US STRATEGY – Dr. Jekyll and Mr. Hyde

"Any change is resisted because bureaucrats have a vested interest in the chaos in which they exist."     

-Richard M. Nixon


From a MACRO perspective there were a number of undercurrents that put a bid under the market yesterday.


(1)    Getting past the Greek contagion issue improved the RISK AVERSION trade

(2)    A below-consensus January CPI print out of China buoyed the REFLATION trade

(3)    Initial jobless claims fell sharply in the first week of February helping the RECOVERY trade

(4)    The earnings season is supportive of the RECOVERY trade


That said the S&P 500 rallied by 0.97% yesterday, albeit on light volume.  The VIX declined 5.67% yesterday and has now declined 9.9% over the past three days.  The VIX remains positive on TREND at 22.43.  The Hedgeye Risk Management models have the following levels for VIX – buy Trade (22.43) and Sell Trade (28.28).  Yesterday, both the Consumer Discretionary (XLY) and Industrials (XLI) joined Healthcare (XLV) as positive on TREND.


As we are waking up today, equity futures are currently trading below fair value as China's Central Bank raises reserve requirements by 0.5% and Germany Q4 GDP data was disappointing.  This has the Dollar index up by nearly 1% in early trading.  The Hedgeye Risk Management models have levels for DXY at – buy Trade (79.69) and sell Trade (80.69). 


On the MACRO calendar today are retail sales and the University of Michigan consumer confidence.  In a post yesterday we suggested that the confidence number is likely to be disappointing, given an independent survey we look at that tracks closely the more widely disseminated University of Michigan.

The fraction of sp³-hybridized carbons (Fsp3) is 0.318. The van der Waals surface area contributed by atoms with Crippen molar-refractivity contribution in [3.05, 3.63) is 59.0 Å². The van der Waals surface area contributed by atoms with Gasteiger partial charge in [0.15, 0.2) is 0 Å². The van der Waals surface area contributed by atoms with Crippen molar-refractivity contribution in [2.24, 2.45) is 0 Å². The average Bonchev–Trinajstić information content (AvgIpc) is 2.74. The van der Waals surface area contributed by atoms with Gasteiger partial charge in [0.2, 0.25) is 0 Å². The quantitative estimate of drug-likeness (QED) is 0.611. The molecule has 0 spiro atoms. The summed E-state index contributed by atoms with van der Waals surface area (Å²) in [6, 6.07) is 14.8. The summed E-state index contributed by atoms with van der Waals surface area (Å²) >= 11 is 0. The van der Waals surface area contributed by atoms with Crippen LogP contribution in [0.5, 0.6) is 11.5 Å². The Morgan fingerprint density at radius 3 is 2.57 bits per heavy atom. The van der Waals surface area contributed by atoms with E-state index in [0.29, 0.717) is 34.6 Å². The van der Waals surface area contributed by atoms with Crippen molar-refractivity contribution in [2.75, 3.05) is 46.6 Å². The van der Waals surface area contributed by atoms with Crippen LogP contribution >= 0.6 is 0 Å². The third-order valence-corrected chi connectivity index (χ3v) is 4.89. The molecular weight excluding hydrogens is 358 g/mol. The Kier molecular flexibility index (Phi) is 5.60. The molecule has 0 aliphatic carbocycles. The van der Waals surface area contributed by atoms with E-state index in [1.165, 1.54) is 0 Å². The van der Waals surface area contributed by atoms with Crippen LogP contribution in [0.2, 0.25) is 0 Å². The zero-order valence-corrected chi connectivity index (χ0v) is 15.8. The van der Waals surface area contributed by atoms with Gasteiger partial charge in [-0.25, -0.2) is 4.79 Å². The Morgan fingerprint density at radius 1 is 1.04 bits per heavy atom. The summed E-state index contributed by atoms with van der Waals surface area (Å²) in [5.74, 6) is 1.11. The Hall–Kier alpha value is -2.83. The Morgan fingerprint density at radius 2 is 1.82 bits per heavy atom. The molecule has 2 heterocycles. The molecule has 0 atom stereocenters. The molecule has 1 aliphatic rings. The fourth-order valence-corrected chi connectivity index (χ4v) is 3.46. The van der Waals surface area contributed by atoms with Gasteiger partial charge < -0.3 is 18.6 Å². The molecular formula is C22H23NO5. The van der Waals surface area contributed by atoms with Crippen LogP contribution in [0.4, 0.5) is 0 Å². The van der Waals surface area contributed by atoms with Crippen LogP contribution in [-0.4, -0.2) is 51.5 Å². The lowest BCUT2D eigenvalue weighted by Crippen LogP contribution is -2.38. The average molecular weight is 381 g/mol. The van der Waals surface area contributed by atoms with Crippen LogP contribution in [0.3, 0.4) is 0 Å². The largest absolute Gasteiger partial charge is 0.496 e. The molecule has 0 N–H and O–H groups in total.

Yesterday, initial claims fell 43,000 to 440,000 to the lowest level in a month and compared with consensus expectations for a decline to 465,000. This brings the 4-week rolling average down 1.5k to 468.3k from 469.8k last week. This is an important print as it reverses the negative trend of the last three weeks, and keeps the trajectory in-line with the data trends since March 2009.


The two best performing sectors yesterday were those that benefited from the REFLATION trade - Materials (XLB) and Energy (XLE).  Commodities and commodity equities benefitted as the dollar index gave back all of its earlier gains and ended down slightly.  Steel stocks led the XLB; US Steel was the standout in the group after a sell side upgrade. Coal stocks and an outsized rally in natural gas were the bright spots in the XLE. 


The Financials (XLF) are like Dr. Jekyll and Mr. Hyde.  Over the last three days the XLF has gone from worst, to best, back to the worst performing sector yesterday.  There was no overriding catalyst behind the underperformance, as the Insurance names were mixed following earnings from Prudential and the big investment banks were moving in opposite directions. 


As we look at today’s set up the range for the S&P 500 is 53 points or 2.9% (1,046) downside and 1.9% (1,099) upside. 


In early trading, copper dropped in London after the biggest weekly rise in more than a year, on concern that a surge may have been overdone.  The Hedgeye Risk Management Quant models have the following levels for COPPER – Buy Trade (2.80) and Sell Trade (3.14).


In early trading gold fell in London with a stronger dollar and China’s move to cool its economy.  The Hedgeye Risk Management models have the following levels for GOLD – Buy Trade (1,045) and Sell Trade (1,112).


Oil is trading down with the rest of the commodity complex and a stronger dollar.  The Hedgeye Risk Management models have the following levels for OIL – Buy Trade (70.37) and Sell Trade (77.23).


Howard Penney

Managing Director


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